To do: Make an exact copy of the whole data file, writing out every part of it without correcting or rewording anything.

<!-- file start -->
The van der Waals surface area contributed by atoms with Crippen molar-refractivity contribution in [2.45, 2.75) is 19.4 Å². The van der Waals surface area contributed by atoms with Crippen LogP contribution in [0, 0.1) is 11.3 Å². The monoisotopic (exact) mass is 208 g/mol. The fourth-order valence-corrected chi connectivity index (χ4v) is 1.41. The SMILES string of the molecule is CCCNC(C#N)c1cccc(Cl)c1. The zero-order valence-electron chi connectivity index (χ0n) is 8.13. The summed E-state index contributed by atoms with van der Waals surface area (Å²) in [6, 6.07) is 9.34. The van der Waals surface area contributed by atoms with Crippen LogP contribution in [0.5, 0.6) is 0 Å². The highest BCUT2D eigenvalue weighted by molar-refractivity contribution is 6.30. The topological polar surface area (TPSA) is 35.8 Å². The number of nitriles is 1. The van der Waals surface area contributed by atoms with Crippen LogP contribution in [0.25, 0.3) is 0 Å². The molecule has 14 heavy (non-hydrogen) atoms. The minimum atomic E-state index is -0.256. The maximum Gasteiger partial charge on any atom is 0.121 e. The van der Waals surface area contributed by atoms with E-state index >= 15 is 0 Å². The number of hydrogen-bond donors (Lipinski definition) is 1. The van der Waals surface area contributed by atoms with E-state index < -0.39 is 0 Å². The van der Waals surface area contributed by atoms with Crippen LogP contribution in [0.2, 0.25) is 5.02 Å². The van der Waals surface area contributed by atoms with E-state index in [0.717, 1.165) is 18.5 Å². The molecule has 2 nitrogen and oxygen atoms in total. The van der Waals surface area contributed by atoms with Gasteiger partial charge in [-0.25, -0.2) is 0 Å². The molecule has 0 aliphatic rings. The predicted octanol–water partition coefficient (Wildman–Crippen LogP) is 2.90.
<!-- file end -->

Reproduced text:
The van der Waals surface area contributed by atoms with Crippen molar-refractivity contribution in [2.45, 2.75) is 19.4 Å². The van der Waals surface area contributed by atoms with Crippen LogP contribution in [0, 0.1) is 11.3 Å². The monoisotopic (exact) mass is 208 g/mol. The fourth-order valence-corrected chi connectivity index (χ4v) is 1.41. The SMILES string of the molecule is CCCNC(C#N)c1cccc(Cl)c1. The zero-order valence-electron chi connectivity index (χ0n) is 8.13. The summed E-state index contributed by atoms with van der Waals surface area (Å²) in [6, 6.07) is 9.34. The van der Waals surface area contributed by atoms with Crippen LogP contribution in [0.5, 0.6) is 0 Å². The highest BCUT2D eigenvalue weighted by molar-refractivity contribution is 6.30. The topological polar surface area (TPSA) is 35.8 Å². The number of nitriles is 1. The van der Waals surface area contributed by atoms with Crippen LogP contribution in [0.25, 0.3) is 0 Å². The molecule has 14 heavy (non-hydrogen) atoms. The minimum atomic E-state index is -0.256. The maximum Gasteiger partial charge on any atom is 0.121 e. The van der Waals surface area contributed by atoms with E-state index >= 15 is 0 Å². The number of hydrogen-bond donors (Lipinski definition) is 1. The van der Waals surface area contributed by atoms with E-state index < -0.39 is 0 Å². The van der Waals surface area contributed by atoms with Crippen LogP contribution in [0.2, 0.25) is 5.02 Å². The van der Waals surface area contributed by atoms with E-state index in [0.717, 1.165) is 18.5 Å². The molecule has 2 nitrogen and oxygen atoms in total. The van der Waals surface area contributed by atoms with Gasteiger partial charge in [-0.25, -0.2) is 0 Å². The molecule has 0 aliphatic rings. The predicted octanol–water partition coefficient (Wildman–Crippen LogP) is 2.90.